Behavioral Ecology and Sociobiology

, Volume 20, Issue 2, pp 129–135 | Cite as

Behavioral strategies of American kestrels during mate replacement

  • Reed Bowman
  • David M. Bird


To determine the influence of mate replacement on the behavior and reproductive success of wild American kestrels (Falco sparverius) we removed 4 female and 16 male members of breeding pairs during incubation in 1983 and 1984. Eight males and 1 female were replaced within a mean time of 43 h. Widowed females that received a replacement spent less time hunting, but incubated and performed aerial displays more frequently than females that did not receive a replacement. After replacement, widowed females continued to incubate the original clutch, yet copulated and performed other courtship behaviors with the incoming male. Overlapping of normal temporally separate behavioral cues may be a female strategy to gain assistance from a replacement mate. However, none of the original clutches was successfully hatched. Of 8 pairs with replacement males, 2 pairs abandoned their territory, two remained on territory but did not renest, and 4 renested within a mean interval of 18 days. The lone female replacement and her mate copulated and performed nest inspections but then abandoned the territory. Incubation behavior was similar between replacement and control pairs; however, replacement males fed more invertebrate prey to nestling and made many more nest visits. All 3 replacement nests that hatched young failed within 8 days.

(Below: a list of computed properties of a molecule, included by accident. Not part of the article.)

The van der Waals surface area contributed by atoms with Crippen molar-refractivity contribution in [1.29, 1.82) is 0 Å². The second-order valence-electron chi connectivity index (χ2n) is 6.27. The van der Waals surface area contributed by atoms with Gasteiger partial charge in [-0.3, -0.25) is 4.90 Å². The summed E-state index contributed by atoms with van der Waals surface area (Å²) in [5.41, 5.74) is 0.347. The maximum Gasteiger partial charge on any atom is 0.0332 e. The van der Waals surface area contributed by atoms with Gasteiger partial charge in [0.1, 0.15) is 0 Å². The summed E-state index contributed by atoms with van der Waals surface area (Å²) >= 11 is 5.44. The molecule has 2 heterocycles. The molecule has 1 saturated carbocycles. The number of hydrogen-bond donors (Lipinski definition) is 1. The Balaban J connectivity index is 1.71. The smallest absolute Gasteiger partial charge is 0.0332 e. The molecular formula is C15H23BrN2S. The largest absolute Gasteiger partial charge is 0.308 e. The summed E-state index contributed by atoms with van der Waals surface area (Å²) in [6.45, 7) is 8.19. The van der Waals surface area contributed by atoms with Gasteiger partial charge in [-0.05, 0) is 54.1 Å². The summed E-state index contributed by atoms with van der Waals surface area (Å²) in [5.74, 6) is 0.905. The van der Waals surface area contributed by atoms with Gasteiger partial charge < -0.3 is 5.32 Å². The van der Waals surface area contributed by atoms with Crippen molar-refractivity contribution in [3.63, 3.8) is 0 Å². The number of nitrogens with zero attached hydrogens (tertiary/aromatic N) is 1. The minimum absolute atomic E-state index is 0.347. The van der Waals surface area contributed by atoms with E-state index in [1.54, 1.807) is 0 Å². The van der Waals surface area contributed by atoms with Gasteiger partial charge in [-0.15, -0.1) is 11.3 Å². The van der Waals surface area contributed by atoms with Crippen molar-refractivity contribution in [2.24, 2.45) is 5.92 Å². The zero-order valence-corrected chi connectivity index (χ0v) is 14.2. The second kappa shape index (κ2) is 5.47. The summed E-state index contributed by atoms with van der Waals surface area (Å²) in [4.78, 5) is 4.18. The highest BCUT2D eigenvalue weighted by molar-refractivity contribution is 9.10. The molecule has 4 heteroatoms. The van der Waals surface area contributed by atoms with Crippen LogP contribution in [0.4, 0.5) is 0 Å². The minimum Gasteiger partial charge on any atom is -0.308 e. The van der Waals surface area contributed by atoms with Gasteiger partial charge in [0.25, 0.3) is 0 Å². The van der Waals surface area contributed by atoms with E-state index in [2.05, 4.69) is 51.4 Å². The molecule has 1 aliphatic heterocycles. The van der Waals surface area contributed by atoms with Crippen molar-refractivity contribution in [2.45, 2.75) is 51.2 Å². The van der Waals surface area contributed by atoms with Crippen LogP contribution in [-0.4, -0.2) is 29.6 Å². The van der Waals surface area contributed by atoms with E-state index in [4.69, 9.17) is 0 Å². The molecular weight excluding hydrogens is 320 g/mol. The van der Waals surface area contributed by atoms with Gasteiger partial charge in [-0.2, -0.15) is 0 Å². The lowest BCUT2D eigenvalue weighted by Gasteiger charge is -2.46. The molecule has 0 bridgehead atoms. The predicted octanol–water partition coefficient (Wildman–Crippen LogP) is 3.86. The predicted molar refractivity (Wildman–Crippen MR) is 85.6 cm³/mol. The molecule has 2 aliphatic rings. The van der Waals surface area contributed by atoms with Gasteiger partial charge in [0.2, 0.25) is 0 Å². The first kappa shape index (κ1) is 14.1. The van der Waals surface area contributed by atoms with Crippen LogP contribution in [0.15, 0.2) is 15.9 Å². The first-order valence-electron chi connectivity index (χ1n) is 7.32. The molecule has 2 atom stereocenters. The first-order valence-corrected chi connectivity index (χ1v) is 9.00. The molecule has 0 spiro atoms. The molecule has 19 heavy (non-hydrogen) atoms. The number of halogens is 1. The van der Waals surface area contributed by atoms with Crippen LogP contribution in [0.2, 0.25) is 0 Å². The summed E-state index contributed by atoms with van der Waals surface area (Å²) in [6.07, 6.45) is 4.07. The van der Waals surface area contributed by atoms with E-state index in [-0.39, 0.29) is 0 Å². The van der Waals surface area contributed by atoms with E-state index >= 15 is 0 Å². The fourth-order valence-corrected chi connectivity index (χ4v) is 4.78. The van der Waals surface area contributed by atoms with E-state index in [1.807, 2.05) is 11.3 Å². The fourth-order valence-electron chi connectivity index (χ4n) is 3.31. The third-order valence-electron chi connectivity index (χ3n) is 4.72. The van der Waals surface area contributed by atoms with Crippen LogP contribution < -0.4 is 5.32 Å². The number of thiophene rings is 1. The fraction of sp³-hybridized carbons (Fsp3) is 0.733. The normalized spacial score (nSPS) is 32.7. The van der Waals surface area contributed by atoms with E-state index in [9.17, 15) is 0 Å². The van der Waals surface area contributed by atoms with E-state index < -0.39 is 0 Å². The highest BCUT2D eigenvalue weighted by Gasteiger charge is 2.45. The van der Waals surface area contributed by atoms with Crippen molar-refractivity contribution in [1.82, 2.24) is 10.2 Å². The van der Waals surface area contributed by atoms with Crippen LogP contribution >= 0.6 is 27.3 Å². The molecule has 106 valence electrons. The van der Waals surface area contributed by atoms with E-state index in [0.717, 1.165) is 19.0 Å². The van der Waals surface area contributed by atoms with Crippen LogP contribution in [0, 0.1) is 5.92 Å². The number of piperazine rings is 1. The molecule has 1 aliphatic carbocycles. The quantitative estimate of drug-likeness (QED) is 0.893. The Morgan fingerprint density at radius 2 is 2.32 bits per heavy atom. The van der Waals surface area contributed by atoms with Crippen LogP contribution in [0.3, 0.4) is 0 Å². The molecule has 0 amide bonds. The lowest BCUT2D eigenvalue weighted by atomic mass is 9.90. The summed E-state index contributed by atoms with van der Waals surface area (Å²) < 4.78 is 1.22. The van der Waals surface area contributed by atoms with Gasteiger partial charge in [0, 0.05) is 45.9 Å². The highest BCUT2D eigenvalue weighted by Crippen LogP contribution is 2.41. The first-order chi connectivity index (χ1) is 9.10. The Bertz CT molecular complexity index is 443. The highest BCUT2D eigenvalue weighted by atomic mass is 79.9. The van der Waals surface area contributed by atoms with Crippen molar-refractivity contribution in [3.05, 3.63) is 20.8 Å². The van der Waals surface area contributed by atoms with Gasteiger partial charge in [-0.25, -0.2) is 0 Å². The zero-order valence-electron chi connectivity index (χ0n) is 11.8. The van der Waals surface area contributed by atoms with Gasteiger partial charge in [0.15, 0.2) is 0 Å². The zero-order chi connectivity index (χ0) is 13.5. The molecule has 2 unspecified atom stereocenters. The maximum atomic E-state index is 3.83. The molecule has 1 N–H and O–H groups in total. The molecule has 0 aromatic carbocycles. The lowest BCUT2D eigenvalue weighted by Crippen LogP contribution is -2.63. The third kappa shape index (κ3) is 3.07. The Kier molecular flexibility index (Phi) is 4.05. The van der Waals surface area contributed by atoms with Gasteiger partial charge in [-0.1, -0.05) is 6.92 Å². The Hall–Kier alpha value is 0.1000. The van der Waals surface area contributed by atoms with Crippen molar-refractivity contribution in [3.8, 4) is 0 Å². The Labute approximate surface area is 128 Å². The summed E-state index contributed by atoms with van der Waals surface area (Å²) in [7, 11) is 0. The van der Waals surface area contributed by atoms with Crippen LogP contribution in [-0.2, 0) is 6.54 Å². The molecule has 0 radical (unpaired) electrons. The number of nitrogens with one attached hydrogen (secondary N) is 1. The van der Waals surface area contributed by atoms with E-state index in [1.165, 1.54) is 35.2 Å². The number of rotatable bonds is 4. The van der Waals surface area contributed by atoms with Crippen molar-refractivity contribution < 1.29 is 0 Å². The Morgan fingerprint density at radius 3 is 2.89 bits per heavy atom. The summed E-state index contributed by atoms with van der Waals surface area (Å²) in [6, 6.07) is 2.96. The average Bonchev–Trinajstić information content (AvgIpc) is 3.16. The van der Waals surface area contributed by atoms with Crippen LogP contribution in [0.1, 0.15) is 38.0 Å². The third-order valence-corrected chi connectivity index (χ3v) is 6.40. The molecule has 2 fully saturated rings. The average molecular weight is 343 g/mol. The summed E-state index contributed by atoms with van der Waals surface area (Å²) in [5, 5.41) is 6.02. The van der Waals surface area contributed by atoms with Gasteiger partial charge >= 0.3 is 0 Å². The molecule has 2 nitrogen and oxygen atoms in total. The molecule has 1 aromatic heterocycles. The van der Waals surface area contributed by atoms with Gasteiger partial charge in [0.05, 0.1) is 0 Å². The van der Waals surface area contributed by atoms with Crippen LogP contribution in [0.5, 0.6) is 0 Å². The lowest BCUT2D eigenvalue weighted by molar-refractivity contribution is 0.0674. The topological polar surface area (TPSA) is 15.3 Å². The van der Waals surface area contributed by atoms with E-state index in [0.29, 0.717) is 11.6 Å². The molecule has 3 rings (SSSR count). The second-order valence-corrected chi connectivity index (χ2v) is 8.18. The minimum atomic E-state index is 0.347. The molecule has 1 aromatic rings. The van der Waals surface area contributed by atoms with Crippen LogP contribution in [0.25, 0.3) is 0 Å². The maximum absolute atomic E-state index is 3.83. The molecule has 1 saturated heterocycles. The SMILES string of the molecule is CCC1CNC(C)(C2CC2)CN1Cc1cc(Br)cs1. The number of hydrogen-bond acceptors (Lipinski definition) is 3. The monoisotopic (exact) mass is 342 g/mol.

Reproductive Success Mate Replacement Behavioral Strategy Courtship Behavior Replacement Nest 
These keywords were added by machine and not by the authors. This process is experimental and the keywords may be updated as the learning algorithm improves.


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Copyright information

© Springer-Verlag 1987

Authors and Affiliations

  • Reed Bowman
    • 1
  • David M. Bird
    • 1
  1. 1.Macdonald Raptor Research CentreMacdonald College of McGill UniversitySte-Anne-de-BellevueCanada

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